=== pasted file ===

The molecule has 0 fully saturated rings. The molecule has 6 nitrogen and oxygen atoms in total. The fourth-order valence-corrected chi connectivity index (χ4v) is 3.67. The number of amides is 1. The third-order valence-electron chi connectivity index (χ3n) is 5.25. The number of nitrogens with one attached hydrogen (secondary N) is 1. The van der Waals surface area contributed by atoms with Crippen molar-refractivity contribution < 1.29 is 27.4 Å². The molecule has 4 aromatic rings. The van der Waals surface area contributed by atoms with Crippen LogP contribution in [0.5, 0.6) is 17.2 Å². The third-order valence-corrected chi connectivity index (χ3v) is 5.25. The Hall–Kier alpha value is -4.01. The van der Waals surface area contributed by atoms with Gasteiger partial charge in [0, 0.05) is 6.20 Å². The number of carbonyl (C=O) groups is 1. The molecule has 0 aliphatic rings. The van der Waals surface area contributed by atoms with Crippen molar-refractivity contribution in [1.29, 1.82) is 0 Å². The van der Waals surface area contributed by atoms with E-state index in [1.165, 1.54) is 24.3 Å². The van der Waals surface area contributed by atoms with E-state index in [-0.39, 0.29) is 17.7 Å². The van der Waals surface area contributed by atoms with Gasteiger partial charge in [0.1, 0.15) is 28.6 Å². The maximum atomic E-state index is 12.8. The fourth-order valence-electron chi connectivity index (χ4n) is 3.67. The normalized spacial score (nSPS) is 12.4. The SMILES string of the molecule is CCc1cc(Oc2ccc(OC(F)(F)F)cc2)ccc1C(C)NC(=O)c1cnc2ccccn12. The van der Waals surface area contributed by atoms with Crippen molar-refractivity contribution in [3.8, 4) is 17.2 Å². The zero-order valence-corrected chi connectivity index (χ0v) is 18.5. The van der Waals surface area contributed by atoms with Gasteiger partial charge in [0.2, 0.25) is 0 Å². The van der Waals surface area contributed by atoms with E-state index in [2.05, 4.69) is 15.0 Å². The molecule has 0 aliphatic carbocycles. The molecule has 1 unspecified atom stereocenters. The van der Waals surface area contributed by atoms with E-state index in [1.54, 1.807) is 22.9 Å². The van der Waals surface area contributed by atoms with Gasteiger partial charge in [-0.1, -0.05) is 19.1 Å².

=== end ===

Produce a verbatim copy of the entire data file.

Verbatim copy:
The molecule has 0 fully saturated rings. The molecule has 6 nitrogen and oxygen atoms in total. The fourth-order valence-corrected chi connectivity index (χ4v) is 3.67. The number of amides is 1. The third-order valence-electron chi connectivity index (χ3n) is 5.25. The number of nitrogens with one attached hydrogen (secondary N) is 1. The van der Waals surface area contributed by atoms with Crippen molar-refractivity contribution < 1.29 is 27.4 Å². The molecule has 4 aromatic rings. The van der Waals surface area contributed by atoms with Crippen LogP contribution in [0.5, 0.6) is 17.2 Å². The third-order valence-corrected chi connectivity index (χ3v) is 5.25. The Hall–Kier alpha value is -4.01. The van der Waals surface area contributed by atoms with Gasteiger partial charge in [0, 0.05) is 6.20 Å². The number of carbonyl (C=O) groups is 1. The molecule has 0 aliphatic rings. The van der Waals surface area contributed by atoms with Crippen molar-refractivity contribution in [1.29, 1.82) is 0 Å². The van der Waals surface area contributed by atoms with E-state index in [1.165, 1.54) is 24.3 Å². The van der Waals surface area contributed by atoms with E-state index in [-0.39, 0.29) is 17.7 Å². The van der Waals surface area contributed by atoms with Gasteiger partial charge in [0.1, 0.15) is 28.6 Å². The maximum atomic E-state index is 12.8. The fourth-order valence-electron chi connectivity index (χ4n) is 3.67. The normalized spacial score (nSPS) is 12.4. The SMILES string of the molecule is CCc1cc(Oc2ccc(OC(F)(F)F)cc2)ccc1C(C)NC(=O)c1cnc2ccccn12. The van der Waals surface area contributed by atoms with Crippen molar-refractivity contribution in [3.8, 4) is 17.2 Å². The zero-order valence-corrected chi connectivity index (χ0v) is 18.5. The van der Waals surface area contributed by atoms with Gasteiger partial charge in [0.2, 0.25) is 0 Å². The van der Waals surface area contributed by atoms with E-state index in [2.05, 4.69) is 15.0 Å². The molecule has 0 aliphatic carbocycles. The molecule has 1 unspecified atom stereocenters. The van der Waals surface area contributed by atoms with E-state index in [1.54, 1.807) is 22.9 Å². The van der Waals surface area contributed by atoms with Gasteiger partial charge in [-0.1, -0.05) is 19.1 Å².